More details about the Monoprints of Verna Brady
Verna's Monoprints are unique works of art--- "printed paintings" --- each one is different. They utilize aspects of both printing and painting in a symbiotic statement of great sensitivity. A series developing a particular statement is related by concept, singular by process.
Using brushes and other painting tools plus the inks and rollers used in printmaking, she created an image directly on the plate. First a thick layer of color was rolled onto the plate to create the color-field; then, using a variety of brushes, she painted into the field with other colors and solvents.
When she felt the painting on the plate was complete, and while the ink was still wet, she placed the plate onto the bed of her etching press and covered it with a sheet of 100% rag paper, then blotters and felts. Using great pressure with a hand-operated press, she then would strike a print. When the paper was pulled from the plate, the result would be a perfect impression of the painting which had been on the plate. Only one print would be pulled; the plate would then be erased or repainted and the process repeated to produce a new and different monoprint.
Multiple runs: In developing working methods suitable to her purpose, she came to use plexi plates because their transparency allowed her to have conttol over the development of the image. By inverting the plate over the first run, she could outline on the back with a litho crayon areas needing development. Subsequent runs through the press added "collage" elements in the form of inked cheesecloths, paper, plastic or thread. This multiple-run process was important to her in the gradual development of a richness of textural detail and a sensation of transparency, space and movement. She constantly strove to maintain the feeling of freshness and spontaneity so vital to the monotype.
About this series:
Nature is replete with patterns of movement and energy. These myriad evidences of the Life Force of the Universe strike a chord or response within me whenever I am: looking skyward---percevining the wind movement made manifest in the constantly changing clouds; flying over the land---observing the evidence of uplift and the results of the flow of water and earth so apparent in formations of mountains, canyons, valleys,; flying over water---seeing the everchanging patterns of wind and wave; in canyons or land-cut areas--viewing the incredible movement frozen in layers of twisted and tilted rock; in the desert---witnessing the drama of the wind, sun and shadow changing the forms of the dunes; scuba diving---discovering the patterning of sunlight and water on the ocean floor; in the redwoods---feeling their soaring vertical energy and watching the moving patterns of sunlight and shadow through the foliage . . .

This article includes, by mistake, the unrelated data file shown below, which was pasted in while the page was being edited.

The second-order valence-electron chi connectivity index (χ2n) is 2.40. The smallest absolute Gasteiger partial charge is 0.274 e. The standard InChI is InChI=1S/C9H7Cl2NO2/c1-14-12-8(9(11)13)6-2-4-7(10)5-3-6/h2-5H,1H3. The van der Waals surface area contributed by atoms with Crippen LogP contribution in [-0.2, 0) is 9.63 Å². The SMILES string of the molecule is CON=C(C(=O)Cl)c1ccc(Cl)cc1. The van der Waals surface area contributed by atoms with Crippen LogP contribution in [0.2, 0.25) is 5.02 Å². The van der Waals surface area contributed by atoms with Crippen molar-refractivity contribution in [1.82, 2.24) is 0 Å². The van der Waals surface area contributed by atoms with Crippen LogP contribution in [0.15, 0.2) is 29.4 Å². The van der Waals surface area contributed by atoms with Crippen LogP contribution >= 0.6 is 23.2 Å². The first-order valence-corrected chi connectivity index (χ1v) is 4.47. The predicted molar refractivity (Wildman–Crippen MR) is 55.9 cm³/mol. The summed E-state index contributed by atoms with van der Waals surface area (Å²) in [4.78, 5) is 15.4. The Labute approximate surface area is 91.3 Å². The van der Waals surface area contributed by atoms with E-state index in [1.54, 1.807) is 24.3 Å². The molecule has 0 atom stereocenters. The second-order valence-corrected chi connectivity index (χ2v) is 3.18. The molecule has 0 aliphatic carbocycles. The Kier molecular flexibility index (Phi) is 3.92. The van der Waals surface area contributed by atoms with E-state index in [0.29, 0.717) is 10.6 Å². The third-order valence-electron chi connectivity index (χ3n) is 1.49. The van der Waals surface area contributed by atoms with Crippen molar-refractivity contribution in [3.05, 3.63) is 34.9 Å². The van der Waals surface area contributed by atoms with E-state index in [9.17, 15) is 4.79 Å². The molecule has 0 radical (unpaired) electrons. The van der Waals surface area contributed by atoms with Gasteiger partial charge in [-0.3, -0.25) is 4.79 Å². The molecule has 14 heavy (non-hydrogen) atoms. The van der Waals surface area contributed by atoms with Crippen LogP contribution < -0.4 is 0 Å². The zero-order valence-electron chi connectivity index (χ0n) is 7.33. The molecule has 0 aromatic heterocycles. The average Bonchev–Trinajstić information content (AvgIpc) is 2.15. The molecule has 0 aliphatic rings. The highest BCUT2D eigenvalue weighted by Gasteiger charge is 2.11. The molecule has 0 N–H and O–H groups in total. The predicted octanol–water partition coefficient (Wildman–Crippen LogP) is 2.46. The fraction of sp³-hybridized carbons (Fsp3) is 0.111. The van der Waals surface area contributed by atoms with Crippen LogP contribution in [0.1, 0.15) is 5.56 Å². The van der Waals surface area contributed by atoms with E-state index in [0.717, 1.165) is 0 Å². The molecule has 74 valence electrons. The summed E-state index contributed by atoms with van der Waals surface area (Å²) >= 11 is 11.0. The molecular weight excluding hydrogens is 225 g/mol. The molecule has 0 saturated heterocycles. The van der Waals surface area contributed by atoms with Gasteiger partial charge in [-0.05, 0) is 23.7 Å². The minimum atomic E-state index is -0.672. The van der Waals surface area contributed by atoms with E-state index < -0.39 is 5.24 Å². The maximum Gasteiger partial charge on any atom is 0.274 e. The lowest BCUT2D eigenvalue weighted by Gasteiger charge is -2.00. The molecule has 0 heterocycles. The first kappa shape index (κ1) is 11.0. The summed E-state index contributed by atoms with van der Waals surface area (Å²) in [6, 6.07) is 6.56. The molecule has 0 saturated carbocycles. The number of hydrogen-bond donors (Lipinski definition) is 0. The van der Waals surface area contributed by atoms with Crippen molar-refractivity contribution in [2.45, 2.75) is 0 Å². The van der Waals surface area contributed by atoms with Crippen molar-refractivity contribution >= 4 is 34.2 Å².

My use of patterns of flowing movement developed intuitively was reflective of my conviction that is is the Subconscious which keeps us in tune with our Universe and its Life Force. The symbols of thought (geometric line and shape) are brought into the statement to testify to my awareness that the big difference between us and all other creatures on Earth--the OTHER half of being Human--is the Thinking Mind. Only Man can make the considered mark or take the considered action! And I feel we are most "whole" AND human when we are using both faculties to the fullest symbiotically.
Purse Seine Series
This first series symbolizing the dochotomy of the Mind seems also to be particularly Nature oriented. The organic flow is expressive of the exciting shadow patterned of the ocean floor created by the sun on the surface of moving water. The geometric structuring of float, vertical line and netting reflect the materials of the seiner operation.
Flower Drum and Princess and the Pauper Series:
My intent in introducing flower shapes is the draw the viewer back and forth through these two states of mind (Conscious/Subconscios) with greater force and, hopefully, awareness made me consider the introduction of more "reality." After trying many images and considering many more, the only one that seemed relevant to both my logical and intuitive minds was the flower. In my search for the "right" flower form the orchid stood out both for its distinctive silhouette and because of my own involvement with growing orchids as a hobby. Only the orchid and the iris stood out distinctive. In searching for flower forms I found the iris, too, stood out from all the rest both because of its distinctive silhouette and also because of memories of my childhood. They grew beside our garage and fscinated me with theor forms and intricasies. I loved to separate the petals and explore their inner spaces. A sudden inspiration made me use both in this series..the orchid, the exotic princess, and the iris, the common garden flower. Who ever gave a bunch of iris... let alone one...as something special? Yet here it was randing with the jungle pricess for rights to the title of most distinctive flower form! The significance struck me as a statement of deeper meaning!